The Silbury Treasure
The Great Goddess Rediscovered
Situated just south of Avebury, Silbury Hill in Wiltshire is Europe's tallest prehistoric structure; when this book was first published in 1976, recent archaeological investigations had suggested that the hill was not, as had previously been believed, a burial mound. Dames surveys the history of earlier digs at the hill, then uses comparative archaeological evidence, astronomy, ethnography, folklore, mathematics and place-name research to argue that the shape of the site represents the Neolithic Great Goddess.
The History of the Decline and Fall of the Roman Empire
28 Selected Chapters
This handsomely produced abridgement of Gibbon's great work features 28 of the original 71 chapters, with a precis of the remainder. Illustrated with Piranesi's engravings of Rome as Gibbon saw it, the volume also includes additional explanatory notes complementing the author's own and translating those 'licentious passages' which he left 'in the obscurity of a learned language'. Gilt-edged pages and silk marker.
The Royal Mummies
Immortality in Ancient Egypt
Ancient Egyptians believed that the art of embalming, learned from the god Anubis, allowed pharaohs to enter the paradisal Field of Reeds and maintained the cosmic order. This lavishly illustrated book explains the physical procedure and religious rites which prepared the royal corpse and explores the texts which reveal ancient beliefs about its destiny. Janot also describes archaeologists' rediscovery of the mummies and presents information about the monarchs' lives and deaths which recent technology has helped reveal. Foreword by Zahi Hawass.
and the Lusitanian Resistance to Rome 155–139 BC
Viriathus – the humble shepherd who became leader of the Lusitanians – inflicted many humiliating reverses on theoretically superior Roman forces. Renowned during his lifetime, he has been unfairly neglected by modern historians, so Silva here presents for Anglophone readers the insights of recent Portuguese research and uses his own military expertise to inform his analysis of Viriathus’ guerrilla tactics. The final chapter traces the ancient leader’s transformation into a Portuguese national hero after his story was rediscovered in the Renaissance.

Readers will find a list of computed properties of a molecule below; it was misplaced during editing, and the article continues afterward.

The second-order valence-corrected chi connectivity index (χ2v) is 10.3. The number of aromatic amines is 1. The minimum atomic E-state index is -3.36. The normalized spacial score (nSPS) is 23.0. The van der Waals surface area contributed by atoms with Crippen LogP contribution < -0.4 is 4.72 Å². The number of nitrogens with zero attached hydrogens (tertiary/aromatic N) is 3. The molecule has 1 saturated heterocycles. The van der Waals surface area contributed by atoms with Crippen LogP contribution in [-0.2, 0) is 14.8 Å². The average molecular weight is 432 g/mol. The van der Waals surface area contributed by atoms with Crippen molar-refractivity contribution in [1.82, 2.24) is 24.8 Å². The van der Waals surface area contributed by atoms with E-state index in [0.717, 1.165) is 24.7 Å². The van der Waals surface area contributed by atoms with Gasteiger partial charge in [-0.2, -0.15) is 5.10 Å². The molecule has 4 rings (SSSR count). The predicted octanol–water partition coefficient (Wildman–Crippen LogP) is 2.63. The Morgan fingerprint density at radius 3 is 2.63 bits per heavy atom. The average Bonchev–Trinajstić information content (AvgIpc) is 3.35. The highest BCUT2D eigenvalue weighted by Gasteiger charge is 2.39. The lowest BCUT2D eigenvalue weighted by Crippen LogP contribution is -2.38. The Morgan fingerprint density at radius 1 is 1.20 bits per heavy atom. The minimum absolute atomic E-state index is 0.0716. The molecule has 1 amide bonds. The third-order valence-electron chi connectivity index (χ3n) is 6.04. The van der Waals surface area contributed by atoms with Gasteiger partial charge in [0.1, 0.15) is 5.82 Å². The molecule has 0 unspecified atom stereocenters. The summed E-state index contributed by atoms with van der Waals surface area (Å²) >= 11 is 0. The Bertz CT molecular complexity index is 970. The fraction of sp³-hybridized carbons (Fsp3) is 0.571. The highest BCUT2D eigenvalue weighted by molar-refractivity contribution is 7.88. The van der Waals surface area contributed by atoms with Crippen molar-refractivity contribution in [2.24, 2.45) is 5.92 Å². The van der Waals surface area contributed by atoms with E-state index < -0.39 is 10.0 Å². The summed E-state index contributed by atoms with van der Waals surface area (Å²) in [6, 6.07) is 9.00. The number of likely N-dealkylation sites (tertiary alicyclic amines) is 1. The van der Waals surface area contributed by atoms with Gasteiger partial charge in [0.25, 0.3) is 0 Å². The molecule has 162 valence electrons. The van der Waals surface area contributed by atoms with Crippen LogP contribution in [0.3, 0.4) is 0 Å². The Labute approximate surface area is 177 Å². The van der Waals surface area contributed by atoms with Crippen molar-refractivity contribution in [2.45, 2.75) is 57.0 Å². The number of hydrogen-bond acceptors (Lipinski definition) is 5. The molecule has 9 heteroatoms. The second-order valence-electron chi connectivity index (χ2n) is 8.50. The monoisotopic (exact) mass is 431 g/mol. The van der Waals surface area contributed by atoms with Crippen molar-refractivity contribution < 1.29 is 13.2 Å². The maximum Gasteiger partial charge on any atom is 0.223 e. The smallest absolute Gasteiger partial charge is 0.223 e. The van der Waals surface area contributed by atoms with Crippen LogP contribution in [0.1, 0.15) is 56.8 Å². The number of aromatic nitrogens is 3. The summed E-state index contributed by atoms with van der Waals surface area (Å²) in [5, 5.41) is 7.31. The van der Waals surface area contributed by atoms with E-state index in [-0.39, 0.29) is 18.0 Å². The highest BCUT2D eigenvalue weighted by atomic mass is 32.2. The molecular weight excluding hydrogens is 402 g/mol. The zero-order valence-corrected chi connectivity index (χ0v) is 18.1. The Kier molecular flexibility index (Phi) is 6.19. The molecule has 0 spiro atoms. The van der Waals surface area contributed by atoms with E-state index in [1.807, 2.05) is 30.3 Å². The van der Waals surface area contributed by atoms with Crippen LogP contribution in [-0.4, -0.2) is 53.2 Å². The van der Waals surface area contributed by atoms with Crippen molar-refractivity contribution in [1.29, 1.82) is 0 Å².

From Democrats to Kings
The Brutal Dawn of a New World from the Downfall of Athens to the Rise of Alexander the Great
By the end of the 5th century BCE the democratic city-state of Athens, defeated in a long war with Sparta, had lost its empire and been shaken by oligarchic revolution. As the author tracks the brutal power struggles that ensued, he examines how the rulers of Greek cities and the Persian empire responded to this moment of uncertainty – until the young Alexander the Great emerged from decades of turbulence to take control of a huge portion of the known world.
The Battle of Actium 31 BC
War for the World
The naval battle at Actium, when the future emperor Augustus defeated the forces of Antony and Cleopatra, was perhaps the most significant military engagement in Roman history. Yet many details of exactly what happened on that September day continue to elude scholars. This study of the literary and historical sources offers a fresh examination of the evidence, with close analysis of hitherto unconsidered allusions to Actium in the description of an equestrian engagement in Book Eleven of Virgil’s Aeneid.
Attica: Intermediate Classical Greek
Readings, Review, and Exercises